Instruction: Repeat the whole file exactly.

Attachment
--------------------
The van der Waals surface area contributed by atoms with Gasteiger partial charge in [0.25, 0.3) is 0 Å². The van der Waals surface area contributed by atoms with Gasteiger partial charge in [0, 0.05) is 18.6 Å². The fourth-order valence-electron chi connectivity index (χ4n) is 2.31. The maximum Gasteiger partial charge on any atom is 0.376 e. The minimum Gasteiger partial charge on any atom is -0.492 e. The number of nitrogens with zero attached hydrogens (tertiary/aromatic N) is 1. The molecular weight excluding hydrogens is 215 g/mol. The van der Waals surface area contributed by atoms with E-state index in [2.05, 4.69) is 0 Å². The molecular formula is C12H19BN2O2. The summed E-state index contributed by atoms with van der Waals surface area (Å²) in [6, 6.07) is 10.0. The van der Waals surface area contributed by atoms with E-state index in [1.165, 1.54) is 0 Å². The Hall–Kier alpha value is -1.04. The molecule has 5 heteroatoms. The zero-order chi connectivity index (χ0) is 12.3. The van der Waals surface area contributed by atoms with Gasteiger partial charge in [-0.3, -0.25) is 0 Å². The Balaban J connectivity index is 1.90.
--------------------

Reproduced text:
The van der Waals surface area contributed by atoms with Gasteiger partial charge in [0.25, 0.3) is 0 Å². The van der Waals surface area contributed by atoms with Gasteiger partial charge in [0, 0.05) is 18.6 Å². The fourth-order valence-electron chi connectivity index (χ4n) is 2.31. The maximum Gasteiger partial charge on any atom is 0.376 e. The minimum Gasteiger partial charge on any atom is -0.492 e. The number of nitrogens with zero attached hydrogens (tertiary/aromatic N) is 1. The molecular weight excluding hydrogens is 215 g/mol. The van der Waals surface area contributed by atoms with E-state index in [2.05, 4.69) is 0 Å². The molecular formula is C12H19BN2O2. The summed E-state index contributed by atoms with van der Waals surface area (Å²) in [6, 6.07) is 10.0. The van der Waals surface area contributed by atoms with E-state index in [1.165, 1.54) is 0 Å². The Hall–Kier alpha value is -1.04. The molecule has 5 heteroatoms. The zero-order chi connectivity index (χ0) is 12.3. The van der Waals surface area contributed by atoms with Gasteiger partial charge in [-0.3, -0.25) is 0 Å². The Balaban J connectivity index is 1.90.